There’s a reason New York City is dubbed “the city that never sleeps” — because it’s true. Anywhere at any time you can find anything you want. It’s truly a city of opportunity in that way.
This means that at all hours of the day, people are out and about doing their thing. The streets of New York are the veins for how people do things, and the bike community within NYC is like no other in the country. Brooklyn specifically has a tight-knit group that is always looking out for each other.
So it only makes sense that Brooklyn is the hub of Bikestock, New York City’s 24-hour bike repair service that operates out of vending machines.
With four machines throughout Brooklyn and another two in Boston, Bikestock has won over the bike community of NYC thanks to its dedication to being there for bikers at all hours, but also because Bikestock is part of the community as well.
Launched by cofounders Joseph Huba and Matthew Von Ohlen, both are longtime bicyclists.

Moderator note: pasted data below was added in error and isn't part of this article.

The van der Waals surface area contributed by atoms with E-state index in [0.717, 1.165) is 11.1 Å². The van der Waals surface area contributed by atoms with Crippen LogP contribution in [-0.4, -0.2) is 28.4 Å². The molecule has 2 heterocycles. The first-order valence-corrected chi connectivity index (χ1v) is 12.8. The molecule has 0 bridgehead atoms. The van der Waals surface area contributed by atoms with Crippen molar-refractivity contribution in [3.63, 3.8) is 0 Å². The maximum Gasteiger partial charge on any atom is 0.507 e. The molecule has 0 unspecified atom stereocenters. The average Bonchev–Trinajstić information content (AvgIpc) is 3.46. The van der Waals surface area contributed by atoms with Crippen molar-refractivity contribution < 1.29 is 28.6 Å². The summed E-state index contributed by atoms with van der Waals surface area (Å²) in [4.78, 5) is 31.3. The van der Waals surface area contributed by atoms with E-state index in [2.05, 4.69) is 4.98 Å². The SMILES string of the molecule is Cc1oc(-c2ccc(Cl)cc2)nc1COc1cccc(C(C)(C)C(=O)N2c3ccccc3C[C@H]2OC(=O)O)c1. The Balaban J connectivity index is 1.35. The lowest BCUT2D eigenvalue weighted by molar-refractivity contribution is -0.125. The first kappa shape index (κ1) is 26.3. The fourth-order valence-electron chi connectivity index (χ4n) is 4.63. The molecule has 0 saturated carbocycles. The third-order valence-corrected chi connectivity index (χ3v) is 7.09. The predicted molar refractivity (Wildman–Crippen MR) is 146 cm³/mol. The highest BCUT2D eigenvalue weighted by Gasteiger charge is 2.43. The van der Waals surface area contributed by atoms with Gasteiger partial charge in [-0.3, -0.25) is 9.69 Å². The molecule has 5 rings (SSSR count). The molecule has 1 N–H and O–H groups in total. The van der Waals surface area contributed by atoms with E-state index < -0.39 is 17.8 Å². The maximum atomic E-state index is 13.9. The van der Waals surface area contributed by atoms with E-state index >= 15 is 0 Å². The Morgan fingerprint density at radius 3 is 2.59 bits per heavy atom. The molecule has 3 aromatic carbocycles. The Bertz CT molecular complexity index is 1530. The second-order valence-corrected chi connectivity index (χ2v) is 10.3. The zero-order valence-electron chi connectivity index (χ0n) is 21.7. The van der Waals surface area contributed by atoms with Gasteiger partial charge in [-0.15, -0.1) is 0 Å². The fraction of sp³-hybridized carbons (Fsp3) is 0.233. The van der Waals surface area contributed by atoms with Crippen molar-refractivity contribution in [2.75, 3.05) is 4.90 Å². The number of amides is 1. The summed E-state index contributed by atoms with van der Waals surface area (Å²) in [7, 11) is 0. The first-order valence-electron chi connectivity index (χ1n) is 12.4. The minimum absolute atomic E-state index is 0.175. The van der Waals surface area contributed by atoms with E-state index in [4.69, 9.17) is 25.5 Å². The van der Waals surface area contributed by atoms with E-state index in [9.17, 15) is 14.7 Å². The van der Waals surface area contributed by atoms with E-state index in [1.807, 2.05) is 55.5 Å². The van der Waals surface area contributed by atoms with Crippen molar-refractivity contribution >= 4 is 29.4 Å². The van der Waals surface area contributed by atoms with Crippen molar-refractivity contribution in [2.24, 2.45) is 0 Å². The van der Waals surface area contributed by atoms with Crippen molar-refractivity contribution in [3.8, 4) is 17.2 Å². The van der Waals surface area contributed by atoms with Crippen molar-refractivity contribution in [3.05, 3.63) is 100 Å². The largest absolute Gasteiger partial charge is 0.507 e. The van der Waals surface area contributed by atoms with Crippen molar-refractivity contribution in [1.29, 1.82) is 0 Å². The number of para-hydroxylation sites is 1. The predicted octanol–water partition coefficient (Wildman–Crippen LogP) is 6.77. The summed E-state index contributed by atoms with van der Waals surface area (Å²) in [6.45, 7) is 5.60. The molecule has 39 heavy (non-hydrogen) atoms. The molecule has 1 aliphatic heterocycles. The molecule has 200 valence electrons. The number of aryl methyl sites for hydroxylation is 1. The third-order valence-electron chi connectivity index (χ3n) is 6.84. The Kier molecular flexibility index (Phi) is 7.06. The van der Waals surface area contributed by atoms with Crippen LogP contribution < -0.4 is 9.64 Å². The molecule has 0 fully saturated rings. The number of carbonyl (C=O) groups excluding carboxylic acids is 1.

We try and keep ourselves really present and active within the bike community. It’s the grassroots level of us getting the word out that’s invaluable. A lot of people give us honest feedback and suggestions of what they could need or how the stuff we have works for them or doesn’t.Joseph huba
The machines themselves offer a wide array of bike necessities, as well as free air pumps and tool kits to use for almost any repair imaginable.
I’ve been a victim to that, ‘Oh shit, I guess I have to walk home or take a car or the subway. Or lock my bike up and come deal with it when I can.’Joseph Huba
Running the operations out of his own apartment, Huba notes that they like to work closely with small bike companies to specialize their offerings. “We’ve had a lot of success with local bike companies that make awesome stuff. Road Runner, those are good friends of ours and they’re based in LA and people here really like it. Another company Mer, they’re right down the street. They make stuff that all cyclists use.”
“We definitely see there is a demand for it. It’s been nothing but a positive reception from the bike community. A lot of
Can we get this in my city? Can we get more in New York?